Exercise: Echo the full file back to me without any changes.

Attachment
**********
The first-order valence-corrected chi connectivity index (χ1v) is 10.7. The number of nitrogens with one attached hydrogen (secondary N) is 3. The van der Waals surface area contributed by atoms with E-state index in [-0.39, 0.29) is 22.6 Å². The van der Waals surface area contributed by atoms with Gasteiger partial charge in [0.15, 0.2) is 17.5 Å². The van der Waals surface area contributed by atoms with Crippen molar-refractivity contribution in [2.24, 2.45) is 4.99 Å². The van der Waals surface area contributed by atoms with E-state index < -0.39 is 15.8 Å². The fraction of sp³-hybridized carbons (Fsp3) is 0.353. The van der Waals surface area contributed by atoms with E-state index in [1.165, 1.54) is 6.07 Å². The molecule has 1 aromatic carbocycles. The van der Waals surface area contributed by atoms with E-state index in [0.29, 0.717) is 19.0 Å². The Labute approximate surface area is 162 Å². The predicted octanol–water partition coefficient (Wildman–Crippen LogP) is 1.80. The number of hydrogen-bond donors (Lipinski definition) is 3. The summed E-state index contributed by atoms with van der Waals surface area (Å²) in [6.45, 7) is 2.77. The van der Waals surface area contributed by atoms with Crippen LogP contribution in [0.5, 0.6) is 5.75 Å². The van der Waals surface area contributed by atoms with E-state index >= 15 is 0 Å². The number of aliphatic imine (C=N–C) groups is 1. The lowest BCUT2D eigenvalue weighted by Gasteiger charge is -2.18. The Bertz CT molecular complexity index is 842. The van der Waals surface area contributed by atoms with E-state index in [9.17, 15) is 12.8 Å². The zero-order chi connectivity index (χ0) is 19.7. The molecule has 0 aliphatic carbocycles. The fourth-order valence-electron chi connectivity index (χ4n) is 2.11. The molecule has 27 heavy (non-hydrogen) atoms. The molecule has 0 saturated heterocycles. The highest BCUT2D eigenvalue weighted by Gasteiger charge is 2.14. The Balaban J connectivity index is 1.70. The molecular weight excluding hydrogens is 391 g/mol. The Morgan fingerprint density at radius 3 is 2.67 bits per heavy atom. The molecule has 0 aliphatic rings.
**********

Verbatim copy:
The first-order valence-corrected chi connectivity index (χ1v) is 10.7. The number of nitrogens with one attached hydrogen (secondary N) is 3. The van der Waals surface area contributed by atoms with E-state index in [-0.39, 0.29) is 22.6 Å². The van der Waals surface area contributed by atoms with Gasteiger partial charge in [0.15, 0.2) is 17.5 Å². The van der Waals surface area contributed by atoms with Crippen molar-refractivity contribution in [2.24, 2.45) is 4.99 Å². The van der Waals surface area contributed by atoms with E-state index < -0.39 is 15.8 Å². The fraction of sp³-hybridized carbons (Fsp3) is 0.353. The van der Waals surface area contributed by atoms with E-state index in [1.165, 1.54) is 6.07 Å². The molecule has 1 aromatic carbocycles. The van der Waals surface area contributed by atoms with E-state index in [0.29, 0.717) is 19.0 Å². The Labute approximate surface area is 162 Å². The predicted octanol–water partition coefficient (Wildman–Crippen LogP) is 1.80. The number of hydrogen-bond donors (Lipinski definition) is 3. The summed E-state index contributed by atoms with van der Waals surface area (Å²) in [6.45, 7) is 2.77. The van der Waals surface area contributed by atoms with Crippen LogP contribution in [0.5, 0.6) is 5.75 Å². The van der Waals surface area contributed by atoms with E-state index >= 15 is 0 Å². The number of aliphatic imine (C=N–C) groups is 1. The lowest BCUT2D eigenvalue weighted by Gasteiger charge is -2.18. The Bertz CT molecular complexity index is 842. The van der Waals surface area contributed by atoms with E-state index in [9.17, 15) is 12.8 Å². The zero-order chi connectivity index (χ0) is 19.7. The molecule has 0 aliphatic carbocycles. The fourth-order valence-electron chi connectivity index (χ4n) is 2.11. The molecule has 27 heavy (non-hydrogen) atoms. The molecule has 0 saturated heterocycles. The highest BCUT2D eigenvalue weighted by Gasteiger charge is 2.14. The Balaban J connectivity index is 1.70. The molecular weight excluding hydrogens is 391 g/mol. The Morgan fingerprint density at radius 3 is 2.67 bits per heavy atom. The molecule has 0 aliphatic rings.